It’s been a good summer – the sun has shone, the barbecue has been used more than once and Northamptonshire have got some silverware in the cabinet.
At the beginning of April, I’m not sure which of those seemed least likely.
The latter probably. We’ve been used to leaving the barbecue in the shed and watching the rain come down for the last couple of years.
But we’ve been used to the County finishing their season without a trophy for the last 21.
And while David Ripley can’t take any credit for the first two, much as Northamptonshire supporters may now have some kind of King Canute idolisation of him and believe he is capable of controlling the climate, he most certainly can for the latter.
With promotion sealed from the LV= County Championship this week, albeit not in the style they would have liked as they lost in three days at Worcester, it brought a close to a few months that have seen the most remarkable turnaround in fortunes.
The club’s chief executive David Smith has to take an awful lot of credit. He came into Wantage Road with the finances in a dreadful state and the team looking even worse.
Now revenue is on the up and even the side have enjoyed success.
And that’s where Ripley comes in.
I must confess I was not totally convinced when he was given the job full-time at the end of last year.
I had no doubts about Ripley’s ability to do the job – and was thrilled for him when he was promoted - but I believed the club may have been better served by getting a completely new broom to clear out the cobwebs that had developed over many years.
I am delighted to admit I was wrong.
You will find few nicer men around the county circuit than Ripley. An unassuming fellow who is happy to get on with his job without too much fuss.
And perhaps there lies the key to his success this year.
Every player you speak to will mention how they are given a freedom to express themselves and are trusted to perform.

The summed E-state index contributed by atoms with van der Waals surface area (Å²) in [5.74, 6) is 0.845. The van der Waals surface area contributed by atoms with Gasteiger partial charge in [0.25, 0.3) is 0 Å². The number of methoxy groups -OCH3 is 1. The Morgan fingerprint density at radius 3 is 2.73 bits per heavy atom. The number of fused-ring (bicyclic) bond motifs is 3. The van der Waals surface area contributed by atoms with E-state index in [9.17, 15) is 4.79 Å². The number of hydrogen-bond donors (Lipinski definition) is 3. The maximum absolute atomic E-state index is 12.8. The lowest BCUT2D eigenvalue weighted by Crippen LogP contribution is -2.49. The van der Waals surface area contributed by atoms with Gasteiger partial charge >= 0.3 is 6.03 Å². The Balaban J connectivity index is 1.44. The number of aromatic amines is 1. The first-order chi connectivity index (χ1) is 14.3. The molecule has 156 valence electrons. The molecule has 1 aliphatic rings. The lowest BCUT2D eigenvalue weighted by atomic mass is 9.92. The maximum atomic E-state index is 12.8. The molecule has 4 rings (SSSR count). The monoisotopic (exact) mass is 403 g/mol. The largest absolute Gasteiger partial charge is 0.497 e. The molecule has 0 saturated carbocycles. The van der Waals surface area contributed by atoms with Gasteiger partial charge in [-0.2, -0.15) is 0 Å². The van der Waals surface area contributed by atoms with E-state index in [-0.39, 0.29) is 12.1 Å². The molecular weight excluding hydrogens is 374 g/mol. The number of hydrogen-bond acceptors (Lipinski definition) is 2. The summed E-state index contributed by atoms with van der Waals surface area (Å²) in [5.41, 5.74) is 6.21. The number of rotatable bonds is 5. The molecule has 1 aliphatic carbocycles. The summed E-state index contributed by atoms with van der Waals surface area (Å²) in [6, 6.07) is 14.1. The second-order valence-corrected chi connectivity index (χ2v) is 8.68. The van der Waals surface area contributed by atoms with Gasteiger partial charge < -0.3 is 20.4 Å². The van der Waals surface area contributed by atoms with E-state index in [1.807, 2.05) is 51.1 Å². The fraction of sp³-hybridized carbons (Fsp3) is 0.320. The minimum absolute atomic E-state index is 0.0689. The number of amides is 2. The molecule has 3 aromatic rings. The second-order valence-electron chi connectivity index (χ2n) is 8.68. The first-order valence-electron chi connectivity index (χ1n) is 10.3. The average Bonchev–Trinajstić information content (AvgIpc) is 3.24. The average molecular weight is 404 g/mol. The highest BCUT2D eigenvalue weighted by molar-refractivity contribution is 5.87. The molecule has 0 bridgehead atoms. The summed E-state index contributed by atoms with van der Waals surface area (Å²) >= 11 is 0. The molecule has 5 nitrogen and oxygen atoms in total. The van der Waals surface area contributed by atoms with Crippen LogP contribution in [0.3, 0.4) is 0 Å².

It’s a freedom they have relished and a style of man-management they have thrived on.
He has also made some astute signings.
Steven Crook has returned fitter and stronger, Mohammad Azharullah has been an inspired addition and Trent Copeland’s contribution cannot be overstated.
It has almost been forgotten in the fuss of Twenty20 glory and the slow progression to Championship promotion just how important a role the Australian played in shaping the campaign from the off.
His early-season form really set the tone.
However, the bulk of the side remains the same as the one we have seen for the last couple of years.
The difference is this year they have been given the chance to flourish.
And Ripley deserves a vast majority of the credit for that.
The statistics have been well documented about how poor a one-day side the Steelbacks have been recently.
He turned that around dramatically.
And having twice narrowly missed out on going up when they had been in pole position, this time they followed the job through.
Ripley may not have been a new broom but he certainly got rid of those cobwebs.
And even though he has no control over the climate, he definitely made the brightest of years for Northamptonshire and their followers.